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Night in the medina 3

A  musical journey of initiation in the heart of the riads of Fez – from 20h00

Dar Mokri – 20h00 et 22h00

Al Arabi Ensemble – Morocco

My heart can take on any form:
A meadow for gazelles,
A cloister for monks,
For the idols, sacred ground,
Ka'ba for the circling pilgrim,
The tables of the Torah,
The scrolls of the Quran.
My creed is Love;
Wherever its caravan turns along the way,
That is my belief,
My faith.
Ibn Arabi

This Ensemble takes its inspiration from the repertoire of the zaouïa, the great poets like Ibn Arabi after whom they are named, and others such as Ibn Faridh, Al Shushtari, Al Harraq and the great Rabbi Al Adawiya.  The Ensemble  has evolved over the years and represents the great Arab-Andalus tradition. 

 


Dar Adiyel - 20h00 et 22h00
Terra Maïre - France

Medieval Sacred Songs of the Occitan People

The intertwined voices of Terra-Maïre (Terre-Mère or Motherland in the Oc language) bring up a wealth of essential emotions bordering on the sacred and on sorcery. Medieval sacred songs are sung by the two women, Marie Ange and Béatrice, in Occitan, the language of the troubadors and the Cathars. Mother and daughter are united as much by heritage as by their repertoire drawn from their roots in the south of France (from the Rouergue, the Basque country, the Bearn).
This musical adventure began in 1996 when Béatrice and Marie Ange went together on a pilgrimage to their roots. As of then, mother and daughter - each with her own personality and her own artistic background - began to breathe life back into the secular songs of the land of their ancestors. These songs – prayers, laments, psalms – "chevrotés" or “sung in a quavering voice” by men and women who have gone before them and most of whom have disappeared, make up a unique heritage, a timeless tradition in danger of extinction.
Here, with decided intensity and mastery, their two voices explore this traditional music. It is a music made not of notes, but of faces, of sharing, of sensations, where each song has its own colour, its own emotional and spiritual charge. Little by little, Marie Ange and Beatrice became imbued with these songs, and they started to transmit the initiation or the symbolic role of the melodies, a sacred and archaic emotion.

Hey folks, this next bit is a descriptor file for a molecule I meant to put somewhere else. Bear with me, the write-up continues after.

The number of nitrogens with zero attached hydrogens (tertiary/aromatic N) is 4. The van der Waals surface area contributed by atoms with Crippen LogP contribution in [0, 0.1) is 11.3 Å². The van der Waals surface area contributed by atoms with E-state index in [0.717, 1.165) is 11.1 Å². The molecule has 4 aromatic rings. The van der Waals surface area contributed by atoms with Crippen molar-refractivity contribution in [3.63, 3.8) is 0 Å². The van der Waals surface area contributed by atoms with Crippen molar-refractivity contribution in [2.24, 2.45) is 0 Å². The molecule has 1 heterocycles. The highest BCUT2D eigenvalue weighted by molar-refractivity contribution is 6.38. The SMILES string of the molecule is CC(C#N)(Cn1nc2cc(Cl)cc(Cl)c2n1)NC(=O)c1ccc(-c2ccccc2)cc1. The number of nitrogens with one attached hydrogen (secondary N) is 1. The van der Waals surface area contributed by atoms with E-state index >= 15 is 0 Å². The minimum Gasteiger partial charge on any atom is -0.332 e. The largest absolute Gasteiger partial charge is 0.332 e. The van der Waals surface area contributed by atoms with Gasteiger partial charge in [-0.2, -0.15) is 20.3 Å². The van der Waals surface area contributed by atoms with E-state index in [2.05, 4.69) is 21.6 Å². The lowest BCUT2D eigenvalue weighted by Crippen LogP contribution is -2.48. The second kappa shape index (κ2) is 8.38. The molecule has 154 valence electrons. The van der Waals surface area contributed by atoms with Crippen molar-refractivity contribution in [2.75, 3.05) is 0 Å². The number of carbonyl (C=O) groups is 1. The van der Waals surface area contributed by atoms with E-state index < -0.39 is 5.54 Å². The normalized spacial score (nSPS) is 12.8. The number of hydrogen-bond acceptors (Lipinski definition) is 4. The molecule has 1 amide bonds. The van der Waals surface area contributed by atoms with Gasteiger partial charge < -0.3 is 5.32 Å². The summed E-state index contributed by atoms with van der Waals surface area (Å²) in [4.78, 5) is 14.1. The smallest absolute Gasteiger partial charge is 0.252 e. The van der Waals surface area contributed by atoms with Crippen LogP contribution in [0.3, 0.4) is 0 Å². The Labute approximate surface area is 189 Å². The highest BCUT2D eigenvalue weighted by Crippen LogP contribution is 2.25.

The deep, incantatory chants, the subtle dialogue between the voices, the sensitive participation of a talented cello player (Claire Menguy), mother and daughter’s twirling dances, Beatrice’s mystical dance… all contribute to giving the performance the intensity of an initiatory experience.


Batha Museum – 21h00
The Song of Songs and a tribute to Mahmoud Darwich by Rodolphe Burger

With:
 Rodolphe Burger, guitar, voice
 Mehdi Haddab, oud
 Rayess Bek, Arabic song
 Ruth Rosenthal, Hebrew song
 Yves Dormoy, electronics, clarinet
 Julien Perraudeau , bass guitar and keyboard

Co-production : Compagnie Rodolphe Burger, Scène Nationale de Sète et du Bassin de Thau, Wart.
With the support of SPEDIDAM.
Production déléguée : Scène Nationale de Sète et du Bassin de Thau.
 

'For lo, the winter is past
the rain is over and gone;
the flowers appear on the earth;
the time of the singing of birds is come,
and the voice of the turtle is heard in our land;
the fig tree putteth forth her green figs,
and the vines with the tender grape give a good smell.
Arise, my love, my fair one, and come away.'
Song of Songs
 

'How much do you wish to place my soul-searching into the beaks of these doves?
So that it disappears over the slopes of the horizon --
so that I know that you are Babel, Egypt and Sham
 Fly away doves,
alight doves.'
Fly away doves
Mahmoud Darwich

Beyond his roots in blues, rock and country, Rodolphe Burger likes to create a musical universe that's constantly expanding: between mutant rock, obsessive circles of melancholia, a jungle of samples, electronics acid or lunar, he opens up expression to new horizons where the avant-garde and tradition can combine. It's into the roots of semitic, biblical and contemporary Arab poetry that this very beautiful musical project leads us.

The encounter between one of the most famous biblical texts attributed to King Solomon and the poetry of the great Palestinian Mahmoud Darwich can amaze, as the poet says here in this extract from his Entretiens sur la poésie, published by Actes Sud:

'As you know, I studied in an Israeli school, and some of the books of the Old Testament were on the Hebrew curriculum. I read the Bible as a literary work, not from a religious or historical point of view. .. Three Old Testament texts are highly poetic, and denote a profound human experience: Job, Ecclesiastes and the Song of Songs ... the Song of Songs is considered by the world's greatest poets to be a masterpiece ...'

And then there is the genesis of this project where, just as in matrouz, the words of the Arabic language and Hebrew cross, as Rodolphe Burger tells us:

First of all there was this telephone call one day (it was 2001) from Alain Bashung. He asked me to help him come up with a ceremony for his wedding to Chloé Mons. It wasn't a case of a religious ceremony, but all the same he wanted it to take place in a church in Audinghen in the Pas-de-Calais. My friend Olivier Cadiot had just taken part in the huge Bible Bayard project, with some other contemporary writers. His magnificent translation of the Song of Songs was finished, and I suggested it to Alain and Chloé.


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13 June 2012 : 20H30


Au coeur de la medina